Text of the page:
As part of the ongoing "Are You Covered?" series done in conjunction with Kaiser Health News
profiles a 94-year-old Medicaid recipient in Colorado, who lives in a nursing home largely paid for by her Medicaid coverage. Gracie Scarrow and her daughter, Lela Petersen, both "say they are very satisfied with the program."
"Petersen says her mom couldn't afford the nursing home on her own. Her Social Security income is $600 a month and after selling her house she cleared only $3,500. A doctor suggested signing up for Medicaid to pay the $80,000 a year bill for her long-term care. Scarrow is left with about $50 of her Social Security check each month for spending money." The number of Medicaid recipients in Colorado, as in most states, has grown significantly this year amidst rising unemployment. In the past year, it's climbed 10 percent to nearly a half-million people. "Typically states and the federal government split the cost of Medicaid, though with the recent stimulus money the federal government is picking up a larger share now. Even with that help, Colorado has difficulty paying its share. Recently the governor trimmed payments to doctors and hospitals to help balance the state's budget" (Brady, 10/5).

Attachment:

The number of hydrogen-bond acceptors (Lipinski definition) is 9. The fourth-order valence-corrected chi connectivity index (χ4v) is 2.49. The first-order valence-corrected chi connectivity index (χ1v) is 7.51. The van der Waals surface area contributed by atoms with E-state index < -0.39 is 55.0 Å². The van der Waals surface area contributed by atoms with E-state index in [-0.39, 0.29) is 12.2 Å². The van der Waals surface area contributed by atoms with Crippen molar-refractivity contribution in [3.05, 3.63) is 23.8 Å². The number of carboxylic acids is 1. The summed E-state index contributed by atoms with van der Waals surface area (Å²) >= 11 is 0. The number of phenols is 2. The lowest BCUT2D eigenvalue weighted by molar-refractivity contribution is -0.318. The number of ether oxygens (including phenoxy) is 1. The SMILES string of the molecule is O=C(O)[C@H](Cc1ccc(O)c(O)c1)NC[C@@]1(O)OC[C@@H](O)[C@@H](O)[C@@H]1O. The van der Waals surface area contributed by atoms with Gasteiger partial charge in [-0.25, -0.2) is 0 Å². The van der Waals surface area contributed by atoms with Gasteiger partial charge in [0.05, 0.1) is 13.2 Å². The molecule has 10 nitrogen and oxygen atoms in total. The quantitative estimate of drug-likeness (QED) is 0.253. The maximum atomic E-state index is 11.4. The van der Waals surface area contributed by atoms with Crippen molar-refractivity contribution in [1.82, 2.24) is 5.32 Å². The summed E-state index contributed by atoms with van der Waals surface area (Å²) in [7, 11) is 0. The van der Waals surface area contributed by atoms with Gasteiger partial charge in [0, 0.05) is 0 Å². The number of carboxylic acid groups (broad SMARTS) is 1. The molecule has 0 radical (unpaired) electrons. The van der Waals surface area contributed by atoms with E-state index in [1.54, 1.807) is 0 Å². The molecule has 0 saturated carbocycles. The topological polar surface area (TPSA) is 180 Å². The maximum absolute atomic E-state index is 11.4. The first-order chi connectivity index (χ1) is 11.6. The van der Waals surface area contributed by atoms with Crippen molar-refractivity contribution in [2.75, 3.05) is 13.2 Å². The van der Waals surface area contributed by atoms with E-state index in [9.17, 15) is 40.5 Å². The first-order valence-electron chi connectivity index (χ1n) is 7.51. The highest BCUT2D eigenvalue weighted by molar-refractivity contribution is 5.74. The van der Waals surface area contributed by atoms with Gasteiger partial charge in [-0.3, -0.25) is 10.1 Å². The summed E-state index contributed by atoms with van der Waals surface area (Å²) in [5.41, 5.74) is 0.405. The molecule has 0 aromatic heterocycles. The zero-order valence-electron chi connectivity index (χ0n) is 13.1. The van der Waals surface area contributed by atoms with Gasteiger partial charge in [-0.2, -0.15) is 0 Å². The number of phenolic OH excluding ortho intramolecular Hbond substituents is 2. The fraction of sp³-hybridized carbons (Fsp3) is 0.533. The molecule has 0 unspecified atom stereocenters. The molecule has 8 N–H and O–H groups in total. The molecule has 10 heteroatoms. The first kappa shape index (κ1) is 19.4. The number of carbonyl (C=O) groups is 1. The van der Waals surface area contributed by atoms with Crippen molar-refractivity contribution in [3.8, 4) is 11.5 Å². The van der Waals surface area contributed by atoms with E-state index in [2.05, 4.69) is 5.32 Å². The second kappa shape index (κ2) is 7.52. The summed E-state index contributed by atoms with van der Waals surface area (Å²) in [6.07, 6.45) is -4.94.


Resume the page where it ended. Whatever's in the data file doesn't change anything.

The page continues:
In an interview with NPR
, KHN's Mary Agnes Carey explained the proposed Medicaid expansions pending in Congress, and how states might react to the increased cost. "They can't cut the benefits. That's against the law. But they could reduce payments to their providers," Carey explained. "T]he concern is if you expand Medicaid enrollment, those providers who may already feel squeezed will be squeezed further. There's also a concern for several -- for many Medicaid beneficiaries. There's problems with access to care, especially access to specialty care because of the low reimbursement. And if you put more people into the program, they're concerned that those problems could worsen" (10/5). KHN
also has an explainer on Medicaid and how health reform might change the program: The pending congressional bills would all "extend Medicaid coverage to a new category of individuals -- childless adults who fall below the income thresholds. Twenty-four states have some childless adult coverage now. And, although details again vary, all of the proposals would provide more federal funds to states to help pay for this new coverage category" (Villegas, 10/5). The Associated Press/Mercury News
reports on how the proposed expansion might affect Nevada: "The number of Nevada residents receiving care through Medicaid would nearly double by 2015 under provisions of a health care bill being developed in the U.S. Senate Finance Committee, according to the state Health Care Financing and Policy Division. Just over 222,000 residents now get care through Medicaid. The total would increase by 217,000 under the national health care bill" (10/5).